On average, the fanatic human bombs killed 102 persons per month in 2010, compared with the last year’s average of 101 killings a month, hence showing a one percent increase in casualties. Similarly, the bombers, on average, killed more than 23 Pakistanis every week and over three persons every day in 2010. On average, more than four suicide attacks were carried out every month in 2010, compared with six assaults every month by human bombs in 2009. Of the 1,224 Pakistanis who lost their lives in suicide hits in 2010, the number of civilian casualties stood at 605, as against 863 civilians killed during last year, thereby showing 258 less casualties in 2010.

 

However, the civilian casualties in 2010 still remained 49 percent of the total deaths caused by the suicide bombings this year.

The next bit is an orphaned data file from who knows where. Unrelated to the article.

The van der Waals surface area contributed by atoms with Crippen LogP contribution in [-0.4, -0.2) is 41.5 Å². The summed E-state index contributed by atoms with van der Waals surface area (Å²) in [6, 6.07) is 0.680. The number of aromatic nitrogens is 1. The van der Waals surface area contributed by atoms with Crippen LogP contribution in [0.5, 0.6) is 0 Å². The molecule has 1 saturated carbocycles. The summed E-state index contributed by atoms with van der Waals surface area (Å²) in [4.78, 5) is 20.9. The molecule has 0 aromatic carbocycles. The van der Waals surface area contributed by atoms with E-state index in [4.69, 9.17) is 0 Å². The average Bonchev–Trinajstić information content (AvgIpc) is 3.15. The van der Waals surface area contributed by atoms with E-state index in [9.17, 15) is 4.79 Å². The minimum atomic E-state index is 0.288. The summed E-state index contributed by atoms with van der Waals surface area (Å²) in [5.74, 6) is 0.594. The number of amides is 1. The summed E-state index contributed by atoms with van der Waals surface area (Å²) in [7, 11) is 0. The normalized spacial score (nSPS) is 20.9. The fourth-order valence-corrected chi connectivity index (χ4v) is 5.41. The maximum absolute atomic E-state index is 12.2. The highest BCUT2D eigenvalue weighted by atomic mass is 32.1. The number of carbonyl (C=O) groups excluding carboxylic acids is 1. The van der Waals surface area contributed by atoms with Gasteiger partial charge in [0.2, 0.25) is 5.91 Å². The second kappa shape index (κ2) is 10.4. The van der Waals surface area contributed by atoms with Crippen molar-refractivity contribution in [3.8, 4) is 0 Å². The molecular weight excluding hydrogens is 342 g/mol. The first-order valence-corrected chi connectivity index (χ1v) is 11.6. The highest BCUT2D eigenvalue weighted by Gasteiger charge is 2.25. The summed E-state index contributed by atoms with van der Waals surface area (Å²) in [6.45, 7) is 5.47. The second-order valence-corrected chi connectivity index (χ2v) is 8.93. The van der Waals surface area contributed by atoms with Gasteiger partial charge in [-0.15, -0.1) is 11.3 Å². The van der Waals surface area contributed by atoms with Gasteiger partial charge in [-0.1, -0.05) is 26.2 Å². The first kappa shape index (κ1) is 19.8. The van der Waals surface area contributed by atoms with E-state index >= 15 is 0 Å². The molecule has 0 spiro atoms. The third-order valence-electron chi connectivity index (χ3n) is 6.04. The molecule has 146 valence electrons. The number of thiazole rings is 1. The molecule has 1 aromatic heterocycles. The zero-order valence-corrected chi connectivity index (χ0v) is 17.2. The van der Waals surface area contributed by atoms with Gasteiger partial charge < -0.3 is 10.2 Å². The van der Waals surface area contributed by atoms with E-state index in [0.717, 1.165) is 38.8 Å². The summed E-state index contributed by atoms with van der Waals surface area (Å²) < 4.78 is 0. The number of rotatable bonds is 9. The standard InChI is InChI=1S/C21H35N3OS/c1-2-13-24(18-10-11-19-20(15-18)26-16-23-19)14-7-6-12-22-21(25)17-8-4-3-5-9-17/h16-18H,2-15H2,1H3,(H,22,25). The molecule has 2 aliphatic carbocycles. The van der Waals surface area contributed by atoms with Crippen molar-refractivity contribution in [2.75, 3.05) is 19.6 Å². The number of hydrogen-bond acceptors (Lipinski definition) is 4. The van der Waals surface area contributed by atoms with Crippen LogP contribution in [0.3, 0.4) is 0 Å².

Of the remaining 619 martyrs who lost their lives in suicide attacks this year, 169 belonged to the security forces and the law enforcement agencies. Of them, 62 were policemen, 48 belonged to the armed forces of Pakistan, 26 were the Frontier Constabulary personnel, 12 belonged to the Rangers, nine were the staffers of the Inter Services Intelligence and 12 others belonged to the Khasadar Force.

 

Hence, the casualties suffered by the law enforcement agencies in the 2010 suicide attacks remain 14 percent of the total deaths - 1,224. Of the remaining 436 Pakistanis killed by the human bombs this year, 151 (or 12 percent of the total killed) were Shia Muslims, 103 (or eight percent of the total casualties) were Ahmedis or Qadianis while 81 (six percent of the total killed) were Barelvi Muslims.